When Steven Soderbergh filmed the largely improvised, aggressively irreverent Schizopolis in the mid-90s, he seemed to be deliberately disrupting the flow of his career. After a few consecutive big budget duds failed in wide release, the director returned to the themes & means of his popular debut, Sex, Lies, and Videotape, with the intent of burning them to the ground & shaking himself out of a creative rut. Soderbergh’s one-for-me-one-for-them creative pattern never felt as drastic as when he filmed Schizopolis, which was seemingly made with an audience of one in mind: Steven Soderbergh. The trick worked. The next stretch of the director’s career brought on a string of mainstream successes that made him a formidable creative force within the Hollywood system, instead of a one hit wonder in the 90s indie cinema boom he helped spark. Even success has a kind of complacency to it that begs disruption, however, and early in the 00s Soderbergh returned to the cerebral irreverence of Schizopolis to shake himself out of the comfort of Hollywood System filmmaking.
Following on the heels of major financial successes Traffic & Erin Brockovich, the Hollywood-insider comedy Full Frontal returned to the low-fi absurdism & disjointed structure Soderbergh gleefully turned into a Looney Tunes farce in Schizopolis. Full Frontal is a little less aggressive in its sense of silliness than that 90s work, but is just as prone to jarring non sequiturs, unexplained shifts in form & reality, and playful experimentation with improv. Shot in less than a month on intentionally low quality digital video, the film was called out by contemporary critics for being confusing & visually amateurish, as if those effects weren’t deliberate. For at least the second time in his career, Soderbergh was consciously working in low-fi, anarchic modes of expression to break away from a creative comfort zone that threatened to dull his output. The only difference, really, was that Schizopolis featured mostly non-professional actors (including Soderbergh himself & his real-life ex-wife Betsy Brantley), running amok in the Baton Rouge suburbs, while Full Frontal heavily relies on a vapid Los Angeles movie industry playground for its own hijinks, including public persona-subverting turns from Major Movie Stars like Julia Roberts, Brad Pitt, David Fincher, David Duchovny, etc.
Full Frontal vaguely tackes the shape of many 00s indies with large casts. A collection group of characters weave in & out of each other’s lives in a loose, everything-is-connected narrative over the course of a single day. Actors, producers, public relations drones, playwrights, and every other brand of LA industry type you can imagine entangle and drift apart in various combinations in the day leading up to a mutual friend’s birthday celebration. Occasionally, Julia Roberts poking fun at her America’s Sweetheart™ persona or Catherine Keener asking nonsensical, stream of conscious questions to her employees in layoff interviews will steal the show, but the movie is ultimately more concerned with form than it is with performance. Jarring shifts in visual quality & location of setting will intentionally disorient the audience, especially as (borrowing a page from Sex, Lies, and Videotape) the audio drifts out of sync from the image presented, to a dissociative effect. Sex is blurred & obscured from the camera. Movie within a movie layering & voice-over interviews deliberately confuse what’s “real” within the narrative. Character introductions are presented in headshots before the opening credits (which are actually credits for a non-existent movie Rendezvous) as if they were a playbill in motion. Much like Schizopolis, Full Frontal feels like a filmmaker playing with the basic tools of his craft to reach for freshly innovative effects he could not achieve in the more well-behaved works that preceded it.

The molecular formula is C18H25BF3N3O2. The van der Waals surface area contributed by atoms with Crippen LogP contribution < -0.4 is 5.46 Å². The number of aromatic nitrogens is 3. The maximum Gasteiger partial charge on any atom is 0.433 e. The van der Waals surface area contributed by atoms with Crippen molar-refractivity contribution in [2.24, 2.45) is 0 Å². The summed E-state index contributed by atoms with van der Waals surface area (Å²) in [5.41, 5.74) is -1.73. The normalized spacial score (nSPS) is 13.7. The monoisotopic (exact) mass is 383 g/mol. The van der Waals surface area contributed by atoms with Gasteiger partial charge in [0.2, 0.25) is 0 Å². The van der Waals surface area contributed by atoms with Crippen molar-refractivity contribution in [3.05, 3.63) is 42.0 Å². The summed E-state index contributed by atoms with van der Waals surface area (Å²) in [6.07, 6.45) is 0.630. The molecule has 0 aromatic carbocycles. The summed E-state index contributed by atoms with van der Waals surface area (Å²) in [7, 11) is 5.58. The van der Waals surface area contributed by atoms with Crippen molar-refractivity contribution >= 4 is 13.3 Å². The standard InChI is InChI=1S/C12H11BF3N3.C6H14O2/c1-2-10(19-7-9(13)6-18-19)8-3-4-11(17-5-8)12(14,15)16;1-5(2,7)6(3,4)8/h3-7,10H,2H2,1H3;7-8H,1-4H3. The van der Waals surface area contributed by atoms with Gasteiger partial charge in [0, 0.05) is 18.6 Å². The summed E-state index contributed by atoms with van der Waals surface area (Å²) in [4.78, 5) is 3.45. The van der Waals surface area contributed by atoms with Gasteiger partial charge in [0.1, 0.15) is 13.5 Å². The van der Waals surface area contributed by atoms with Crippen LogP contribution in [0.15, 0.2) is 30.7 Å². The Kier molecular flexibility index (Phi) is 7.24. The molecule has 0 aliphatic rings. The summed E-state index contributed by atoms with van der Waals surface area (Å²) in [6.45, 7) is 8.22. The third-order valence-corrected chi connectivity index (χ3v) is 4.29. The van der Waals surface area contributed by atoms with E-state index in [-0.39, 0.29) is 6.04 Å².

There are plenty visual & thematic details connecting Full Frontal & Schizopolis if you intentionally keep an eye out for them. Catherine Keener’s slow-motion romantic breakup with David Hyde Pierce certainly echoes the domestic fallings out between Soderbergh & Bentley’s various doppelgängers in the earlier work. The reality-breaking interview tangents, the drab office place settings (including scenes set in workplace men’s rooms), and Soderbergh’s choice to appear in front of the camera (this time with a blurred-out face, as if he were an episode of Cops) are just a few blatant connectors that run as parallels between the two films. What’s more important is the way the films use an improv-style spontenaity to make the audience feel as if anything could happen. In Full Frontal, a nameless neighbor is shown performing simple domestic chores in a full Dracula costume; an unnamed man crawls across a hotel hallway on all fours in his underwear, unacknowledged; an actor with a Hitler mustache sings the theme song to Cops in a makeup mirror (there’s that show again). This spontenaity revitalizes Soderbergh as a filmmaker, a creator. Instead of shaking up the romantic ennuii of Baton Rouge suburbanites, it disrupts the business-as-usual mundanity of Hollywood’s sycophantic starfuckers & namedroppers, but the intent remains the same even in the transported setting. Unfortunately, these films also share the burden of being overlooked & undervalued for the deftly absurd ways they reshaped & untidied Soderbergh’s career as it evolved into Hollywood-insider status. They’re two of his best films, yet somehow two of his least loved.
For more on August’s Movie of the Month, the irreverently cerebral Steven Soderbergh comedy Schizopolis, check out our Swampchat discussion of the film, this comparison of its romantic doppelgänger crisis to the similar themes of Anomalisa (2015), and last week’s look at how it violently subverted the director’s hit debut, Sex, Lies, and Videotape (1989).